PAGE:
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Aug 31, 2012
When a valve is tight enough?
The tightness discussion has been going around in the automation industry since the first valves were introduced.
A lot of debate is involved with both control and isolation valve tightness; zero leakage, bubble tight, no leakage… well those are the dear wishes of many instrumentation people working daily to maximize process efficiency, reliability, safety and of course meeting environmental specifications. But what is realistic and economical to wish for? Continuous development is no doubt needed, as that is one of the main task of engineering; finding solutions with better performance and lower price.
One very interesting article about control valve tightness is this, published in Hydrocarbon Processing August 2011 by Sanders, D. from GE Energy (access article here).
What about the isolation valve tightness in certain applications?
Is it worthwhile in requesting tightness Class VI on applications were soft seated valves are out because of such demanding process conditions with high temperatures, erosion, and high-pressure differentials? One good example of such an application is molecular sieve valves, used in many industries from natural gas dryers in LNG/NGL gas plants to isomerization dryers in refineries and cracked gas dryers in ethylene crackers. The Class VI tightness requirement pops up every now and then to Neles as well. But isn’t it more the long-lasting tightness that this kind of application calls for? What is the true performance of the valve in molecular sieve applications where the valve is facing continuous shifts of temperature from 40 °C to 310 °C between processing and regeneration cycles, at a shutoff pressure of 20 to 50 barg and molecular sieve dust coming from the beds, that requires the use of hard, erosion-resistant materials that are porosive in nature, like chromium carbides (CrC)?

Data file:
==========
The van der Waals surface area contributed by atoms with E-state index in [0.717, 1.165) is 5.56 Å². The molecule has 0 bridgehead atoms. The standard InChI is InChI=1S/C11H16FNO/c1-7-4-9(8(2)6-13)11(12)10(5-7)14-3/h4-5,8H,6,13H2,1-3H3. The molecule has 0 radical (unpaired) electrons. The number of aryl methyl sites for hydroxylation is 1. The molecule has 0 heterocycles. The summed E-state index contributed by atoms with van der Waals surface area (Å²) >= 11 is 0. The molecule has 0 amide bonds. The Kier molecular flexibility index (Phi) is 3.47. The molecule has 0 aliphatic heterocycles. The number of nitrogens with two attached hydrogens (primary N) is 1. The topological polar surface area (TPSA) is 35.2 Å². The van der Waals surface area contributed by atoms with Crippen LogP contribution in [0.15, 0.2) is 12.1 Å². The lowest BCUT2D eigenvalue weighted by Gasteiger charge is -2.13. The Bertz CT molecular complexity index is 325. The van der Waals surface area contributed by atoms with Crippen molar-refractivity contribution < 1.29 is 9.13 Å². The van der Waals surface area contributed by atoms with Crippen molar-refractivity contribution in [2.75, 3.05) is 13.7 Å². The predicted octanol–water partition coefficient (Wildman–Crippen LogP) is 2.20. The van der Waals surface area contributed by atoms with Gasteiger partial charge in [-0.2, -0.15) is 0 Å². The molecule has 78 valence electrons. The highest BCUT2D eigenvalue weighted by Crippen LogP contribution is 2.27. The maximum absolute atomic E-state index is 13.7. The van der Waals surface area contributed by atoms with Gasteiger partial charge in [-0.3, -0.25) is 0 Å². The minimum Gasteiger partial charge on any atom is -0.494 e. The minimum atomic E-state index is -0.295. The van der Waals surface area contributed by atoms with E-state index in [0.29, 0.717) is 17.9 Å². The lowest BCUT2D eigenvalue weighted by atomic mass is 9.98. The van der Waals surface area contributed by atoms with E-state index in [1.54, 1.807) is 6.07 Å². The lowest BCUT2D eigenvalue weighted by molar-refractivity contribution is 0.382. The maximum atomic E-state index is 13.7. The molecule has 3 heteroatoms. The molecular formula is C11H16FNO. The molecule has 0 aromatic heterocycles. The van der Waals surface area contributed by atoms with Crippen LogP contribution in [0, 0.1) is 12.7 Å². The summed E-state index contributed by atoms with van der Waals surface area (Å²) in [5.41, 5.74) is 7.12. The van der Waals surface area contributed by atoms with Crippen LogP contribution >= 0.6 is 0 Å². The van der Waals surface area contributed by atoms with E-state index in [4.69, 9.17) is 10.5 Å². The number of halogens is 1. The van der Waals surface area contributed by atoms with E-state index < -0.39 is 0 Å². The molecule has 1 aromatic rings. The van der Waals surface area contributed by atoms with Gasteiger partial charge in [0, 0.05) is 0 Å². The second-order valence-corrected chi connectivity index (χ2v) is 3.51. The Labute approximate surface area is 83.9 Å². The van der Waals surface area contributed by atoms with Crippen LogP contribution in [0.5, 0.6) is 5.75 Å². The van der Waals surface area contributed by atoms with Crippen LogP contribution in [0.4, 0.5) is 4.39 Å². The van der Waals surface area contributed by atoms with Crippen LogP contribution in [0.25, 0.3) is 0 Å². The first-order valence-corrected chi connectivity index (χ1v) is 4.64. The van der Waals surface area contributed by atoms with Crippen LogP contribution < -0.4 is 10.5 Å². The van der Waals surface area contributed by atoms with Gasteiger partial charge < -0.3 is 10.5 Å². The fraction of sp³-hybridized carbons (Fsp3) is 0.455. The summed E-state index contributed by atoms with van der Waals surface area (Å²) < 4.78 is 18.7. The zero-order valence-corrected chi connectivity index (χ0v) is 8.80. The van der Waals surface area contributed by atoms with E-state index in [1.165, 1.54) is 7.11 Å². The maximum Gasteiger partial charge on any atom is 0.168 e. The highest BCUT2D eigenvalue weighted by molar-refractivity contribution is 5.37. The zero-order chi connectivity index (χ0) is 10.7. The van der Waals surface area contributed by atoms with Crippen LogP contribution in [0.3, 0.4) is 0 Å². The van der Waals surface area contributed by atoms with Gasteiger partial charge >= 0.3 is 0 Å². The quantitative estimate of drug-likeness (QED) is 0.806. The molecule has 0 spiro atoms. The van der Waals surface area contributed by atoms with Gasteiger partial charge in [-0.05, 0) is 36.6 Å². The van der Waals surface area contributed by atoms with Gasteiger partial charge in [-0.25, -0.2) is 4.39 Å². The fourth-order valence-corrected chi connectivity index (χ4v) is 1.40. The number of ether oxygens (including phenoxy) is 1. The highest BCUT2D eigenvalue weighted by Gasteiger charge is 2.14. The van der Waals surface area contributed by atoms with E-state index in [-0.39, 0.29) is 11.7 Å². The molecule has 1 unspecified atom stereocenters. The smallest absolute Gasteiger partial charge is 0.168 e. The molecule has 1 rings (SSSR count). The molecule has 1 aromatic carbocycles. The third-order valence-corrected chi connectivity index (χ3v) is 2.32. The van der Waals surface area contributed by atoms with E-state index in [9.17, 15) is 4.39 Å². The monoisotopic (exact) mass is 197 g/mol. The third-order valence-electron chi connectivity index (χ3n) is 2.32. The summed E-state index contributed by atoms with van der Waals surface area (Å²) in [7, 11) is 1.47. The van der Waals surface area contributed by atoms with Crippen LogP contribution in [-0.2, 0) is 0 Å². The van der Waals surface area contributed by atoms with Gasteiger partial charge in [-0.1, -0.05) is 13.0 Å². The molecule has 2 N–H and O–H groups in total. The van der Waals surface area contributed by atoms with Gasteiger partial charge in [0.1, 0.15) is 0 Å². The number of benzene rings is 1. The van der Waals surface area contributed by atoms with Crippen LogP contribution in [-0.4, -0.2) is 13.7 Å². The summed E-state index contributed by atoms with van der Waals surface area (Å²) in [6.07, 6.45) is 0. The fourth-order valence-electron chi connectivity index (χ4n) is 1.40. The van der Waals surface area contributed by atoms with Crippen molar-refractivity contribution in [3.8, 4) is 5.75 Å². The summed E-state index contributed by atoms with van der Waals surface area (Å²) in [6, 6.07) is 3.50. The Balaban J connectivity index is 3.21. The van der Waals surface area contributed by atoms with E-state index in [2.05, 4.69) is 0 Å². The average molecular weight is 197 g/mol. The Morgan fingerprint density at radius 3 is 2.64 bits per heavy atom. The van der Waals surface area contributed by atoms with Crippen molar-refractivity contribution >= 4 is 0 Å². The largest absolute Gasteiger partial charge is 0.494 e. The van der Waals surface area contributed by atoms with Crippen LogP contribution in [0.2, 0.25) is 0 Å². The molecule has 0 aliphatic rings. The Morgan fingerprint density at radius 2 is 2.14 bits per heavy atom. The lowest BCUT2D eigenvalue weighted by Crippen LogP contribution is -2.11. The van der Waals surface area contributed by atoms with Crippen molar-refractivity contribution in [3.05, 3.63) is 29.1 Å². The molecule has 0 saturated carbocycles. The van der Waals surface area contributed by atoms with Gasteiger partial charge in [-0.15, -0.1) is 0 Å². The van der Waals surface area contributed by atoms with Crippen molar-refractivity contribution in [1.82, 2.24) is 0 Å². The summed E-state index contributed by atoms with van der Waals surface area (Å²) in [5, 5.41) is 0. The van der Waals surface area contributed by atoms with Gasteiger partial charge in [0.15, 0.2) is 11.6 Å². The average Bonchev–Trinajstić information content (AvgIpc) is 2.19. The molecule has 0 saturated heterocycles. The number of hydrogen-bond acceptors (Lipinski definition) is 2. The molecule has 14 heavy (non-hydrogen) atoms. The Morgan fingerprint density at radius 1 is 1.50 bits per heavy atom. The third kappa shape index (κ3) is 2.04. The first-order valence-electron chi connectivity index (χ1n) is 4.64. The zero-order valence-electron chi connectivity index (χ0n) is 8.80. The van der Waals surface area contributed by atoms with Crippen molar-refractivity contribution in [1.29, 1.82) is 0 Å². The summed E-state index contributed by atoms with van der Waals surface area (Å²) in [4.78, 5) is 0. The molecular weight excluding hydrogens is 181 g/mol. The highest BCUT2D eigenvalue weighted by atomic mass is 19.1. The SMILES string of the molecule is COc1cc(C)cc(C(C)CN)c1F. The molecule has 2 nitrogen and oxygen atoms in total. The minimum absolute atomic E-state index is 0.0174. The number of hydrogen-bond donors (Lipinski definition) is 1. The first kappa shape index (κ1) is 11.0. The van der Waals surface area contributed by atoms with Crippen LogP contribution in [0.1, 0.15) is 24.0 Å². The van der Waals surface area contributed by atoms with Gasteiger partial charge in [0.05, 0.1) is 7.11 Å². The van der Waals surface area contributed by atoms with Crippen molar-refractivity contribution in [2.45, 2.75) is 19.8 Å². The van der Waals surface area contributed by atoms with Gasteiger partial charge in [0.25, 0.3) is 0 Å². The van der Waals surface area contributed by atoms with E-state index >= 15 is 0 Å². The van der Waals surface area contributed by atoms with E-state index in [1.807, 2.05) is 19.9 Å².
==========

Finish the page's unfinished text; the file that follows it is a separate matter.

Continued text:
Neles has a long history with many installations at molecular sieve applications with trunnion mounted and seat supported ball valves with long-lasting performance, where usual tightness requirement is Class V. Testing Class V tightness according to standards, such as API 598 and FCI 70-2 matches rather well with the true operating conditions as the test is carried out with water at the rated pressure.
Testing Class VI tightness gives only limited information about the true performance at operating conditions because the specified test procedure requires the use of air or nitrogen gas at a temperature of 10°C to 50°C and at a pressure differential of 3,5 bar. How long can the tightness last with a metal seated valve at the operating conditions described above, rated as bubble-tight Class VI? Tested and passed, but for how long?
Quoting Mr. Sanders:
“Clearly, there are a multitude of factors that influence seat leakage measurement and performance in control valves. While there are various industry standards that can be utilized in the specification process, ANSI/FCI 70-2 is the most widely used despite its shortcomings. Given that a shop-based seat leakage test provides limited prediction of field performance, the end user is wise to understand the more durable attributes that lead to satisfactory seat leakage performance over the installed life of a control valve.”